The exhibition will include works in various media including assemblage, painting, drawing, and paintings on found objects made between 1983-1991.
Purvis Young (1943–2010) was an artist from the inner-city Miami neighborhood of Overtown. De- scribed variously as a storyteller, an Urban Expressionist, and a self-taught artist, his works blend col- lage and painting, making use of found materials and household objects, often referencing his experi- ences living in the south. Having always made drawings, Young began making paintings in the 1960s. Witness to the context of the Vietnam War and the spirit of large-scale protest against it, he painted populated scenes on scraps of wood gathered from the city’s streets and vacant lots. Young consid- ered his art-making a means of protest. He attached his panels to the fronts of abandoned buildings, and around 1972, having learned of the murals created by artists in Detroit and Chicago, he started the large-scale outdoor project known as Goodbread Alley, filled with innumerable paintings.
Much of Young’s prolific output contains literal depictions of his surroundings (figures in action, or the city in a state of deterioration), yet he also drew from a much vaster, sometimes imagined realm of im- agery. Over time certain motifs frequently recurred, oftentimes repeatedly within a single work—preg- nant women, trucks, horses, warriors, eyes, angels, slaves, boat people, prisoners. Young was also ecologically concerned, a major reason for his recycling of discarded and found materials—including plastic bottles, boxes, receipts, lumber, even television sets—well before such a tendency became popular in the mainstream of contemporary art. In his own words, “When the world quiets down, I’ll quiet down.”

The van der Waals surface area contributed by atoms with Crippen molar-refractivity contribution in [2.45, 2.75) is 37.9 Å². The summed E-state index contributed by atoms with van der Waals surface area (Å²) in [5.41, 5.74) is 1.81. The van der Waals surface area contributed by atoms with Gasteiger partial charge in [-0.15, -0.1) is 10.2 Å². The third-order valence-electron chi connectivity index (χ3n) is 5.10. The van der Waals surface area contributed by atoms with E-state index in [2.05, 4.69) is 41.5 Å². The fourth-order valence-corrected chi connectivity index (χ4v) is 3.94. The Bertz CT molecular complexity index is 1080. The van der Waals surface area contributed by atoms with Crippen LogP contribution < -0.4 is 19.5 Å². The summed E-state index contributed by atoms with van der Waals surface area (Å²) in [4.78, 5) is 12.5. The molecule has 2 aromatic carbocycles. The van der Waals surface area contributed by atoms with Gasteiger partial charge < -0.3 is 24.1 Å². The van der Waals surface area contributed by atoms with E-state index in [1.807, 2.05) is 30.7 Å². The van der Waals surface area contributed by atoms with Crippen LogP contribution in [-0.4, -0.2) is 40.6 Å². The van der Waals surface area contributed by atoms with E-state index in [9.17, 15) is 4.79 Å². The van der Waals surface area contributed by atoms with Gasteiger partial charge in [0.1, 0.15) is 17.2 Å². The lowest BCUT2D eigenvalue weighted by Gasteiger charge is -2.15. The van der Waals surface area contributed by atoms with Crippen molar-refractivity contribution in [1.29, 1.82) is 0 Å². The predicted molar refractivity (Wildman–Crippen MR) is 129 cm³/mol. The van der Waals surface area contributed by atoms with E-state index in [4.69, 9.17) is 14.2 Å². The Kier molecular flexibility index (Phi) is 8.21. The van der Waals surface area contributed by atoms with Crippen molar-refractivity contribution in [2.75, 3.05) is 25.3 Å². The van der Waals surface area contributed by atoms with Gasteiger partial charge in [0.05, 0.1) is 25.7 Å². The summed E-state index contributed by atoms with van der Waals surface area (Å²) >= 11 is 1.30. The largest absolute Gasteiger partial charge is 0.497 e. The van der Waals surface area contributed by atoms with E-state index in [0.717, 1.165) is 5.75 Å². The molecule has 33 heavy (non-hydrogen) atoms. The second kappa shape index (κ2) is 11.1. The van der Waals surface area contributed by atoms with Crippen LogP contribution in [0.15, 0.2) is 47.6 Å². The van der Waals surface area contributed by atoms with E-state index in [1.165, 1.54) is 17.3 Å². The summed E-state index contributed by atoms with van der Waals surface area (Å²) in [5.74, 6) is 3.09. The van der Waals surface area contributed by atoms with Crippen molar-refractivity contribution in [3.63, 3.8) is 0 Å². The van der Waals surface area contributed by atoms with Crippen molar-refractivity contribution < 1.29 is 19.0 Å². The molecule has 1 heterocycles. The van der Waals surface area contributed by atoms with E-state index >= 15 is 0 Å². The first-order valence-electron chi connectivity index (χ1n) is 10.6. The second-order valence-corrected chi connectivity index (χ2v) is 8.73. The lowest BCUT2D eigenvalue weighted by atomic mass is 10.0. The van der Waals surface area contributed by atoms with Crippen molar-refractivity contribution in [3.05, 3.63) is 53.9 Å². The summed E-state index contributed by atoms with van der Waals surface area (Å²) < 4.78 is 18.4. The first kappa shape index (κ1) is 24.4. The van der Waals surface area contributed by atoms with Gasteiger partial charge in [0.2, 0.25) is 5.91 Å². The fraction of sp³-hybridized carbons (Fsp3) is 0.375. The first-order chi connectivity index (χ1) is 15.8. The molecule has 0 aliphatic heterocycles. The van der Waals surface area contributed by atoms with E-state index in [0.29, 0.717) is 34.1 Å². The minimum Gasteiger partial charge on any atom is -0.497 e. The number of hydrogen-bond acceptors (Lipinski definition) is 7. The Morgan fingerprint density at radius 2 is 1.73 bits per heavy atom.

The exhibition is drawn mainly from the Sacks Family Collection. Selig Sacks was first introduced to the work of Purvis Young in 1985. In 1987 Sacks and Barbara Gilman helped to organize Purvis Young's first solo show in New York at the Ricco/Maresca Gallery. Recently Sacks established the Purvis Young Study Center at the Lighthouse ArtCenter in South Florida. Young is included in the col- lections of the Whitney Museum of American Art, the Studio Museum in Harlem, the American Folk Art Museum, the Philadelphia Museum of Art, the New Orleans Museum of Art, the Smithsonian’s Corco- ran Gallery of Art, the National Museum of African American History and Culture, and the High Muse- um of Art, among others. In 2018 The Block Museum mounted a solo exhibition for Purvis Young, more recently Young was featured in History Refused to Die at the Metropolitan Museum of Art, and Young is currently featured in a significant solo exhibition at the Rubell Family Collection in Miami, on view until June 29.